Gov. Sarah Sanders continues to receive bad advice from the out-of-state political apparatchiks in her office, the group I’ve dubbed the Traveling Trumpettes. Only a political hack would advise the governor to do an exclusive interview on changes affecting Arkansas schoolchildren with The Washington Examiner (a far-right publication on the East Coast) rather than a publication Arkansans would actually see.

Here’s my hope: There are other people the governor listens to and trusts who will tell her what she needs to hear, not what she necessarily wants to hear.

They will say something along these lines: “Cut out the angry, divisive approach. Call on your better angels. Let’s focus on building Arkansas rather than raising money nationally for a campaign that’s more than three years away.”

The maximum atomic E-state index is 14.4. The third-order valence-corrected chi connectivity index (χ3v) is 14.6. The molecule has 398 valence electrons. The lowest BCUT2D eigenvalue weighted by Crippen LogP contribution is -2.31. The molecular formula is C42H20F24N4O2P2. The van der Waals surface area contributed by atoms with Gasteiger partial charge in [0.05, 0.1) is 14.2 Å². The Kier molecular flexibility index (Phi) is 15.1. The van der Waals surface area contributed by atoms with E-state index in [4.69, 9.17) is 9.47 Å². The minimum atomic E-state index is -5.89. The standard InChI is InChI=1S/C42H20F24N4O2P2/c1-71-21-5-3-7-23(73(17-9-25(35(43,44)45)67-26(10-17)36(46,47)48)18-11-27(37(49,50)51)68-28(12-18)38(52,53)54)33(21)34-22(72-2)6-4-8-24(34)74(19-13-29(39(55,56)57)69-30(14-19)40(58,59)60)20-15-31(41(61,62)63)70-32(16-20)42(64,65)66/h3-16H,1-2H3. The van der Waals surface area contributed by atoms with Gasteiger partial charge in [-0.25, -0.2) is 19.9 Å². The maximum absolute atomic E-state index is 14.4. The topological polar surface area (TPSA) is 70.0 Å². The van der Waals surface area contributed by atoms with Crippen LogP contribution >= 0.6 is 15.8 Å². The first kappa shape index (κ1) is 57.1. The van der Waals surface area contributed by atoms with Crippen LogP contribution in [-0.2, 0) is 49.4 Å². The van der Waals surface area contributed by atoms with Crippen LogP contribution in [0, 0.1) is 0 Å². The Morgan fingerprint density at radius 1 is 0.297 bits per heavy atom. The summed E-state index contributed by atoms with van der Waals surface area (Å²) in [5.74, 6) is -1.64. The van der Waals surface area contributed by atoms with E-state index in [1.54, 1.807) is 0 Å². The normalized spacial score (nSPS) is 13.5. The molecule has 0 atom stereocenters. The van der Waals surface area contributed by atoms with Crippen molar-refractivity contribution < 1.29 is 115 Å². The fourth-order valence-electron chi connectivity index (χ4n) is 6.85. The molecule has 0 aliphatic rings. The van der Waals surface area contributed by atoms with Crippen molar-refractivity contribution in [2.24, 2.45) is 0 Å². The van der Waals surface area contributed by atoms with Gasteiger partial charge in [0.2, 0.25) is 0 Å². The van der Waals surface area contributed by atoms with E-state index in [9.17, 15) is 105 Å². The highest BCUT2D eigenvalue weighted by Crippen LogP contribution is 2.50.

When this administration ends and historians write about it, the governor will look back and most appreciate not the brownnosers but those who spoke honestly. The honest ones will be those who truly cared about her personally and cared about this state. The political hacks will have long since moved on to other states and other jobs.

I ask myself each day why our governor comes across as so angry. She has lived a charmed life. Her father was a highly popular governor during her teenage and college years. She was able to see and do things unlike any other girl in Arkansas.

She has two great parents, two witty and fun brothers, a wonderful husband (make sure to read Sunday’s High Profile story on Bryan Sanders; it’s a good story on a good man) and three adorable children.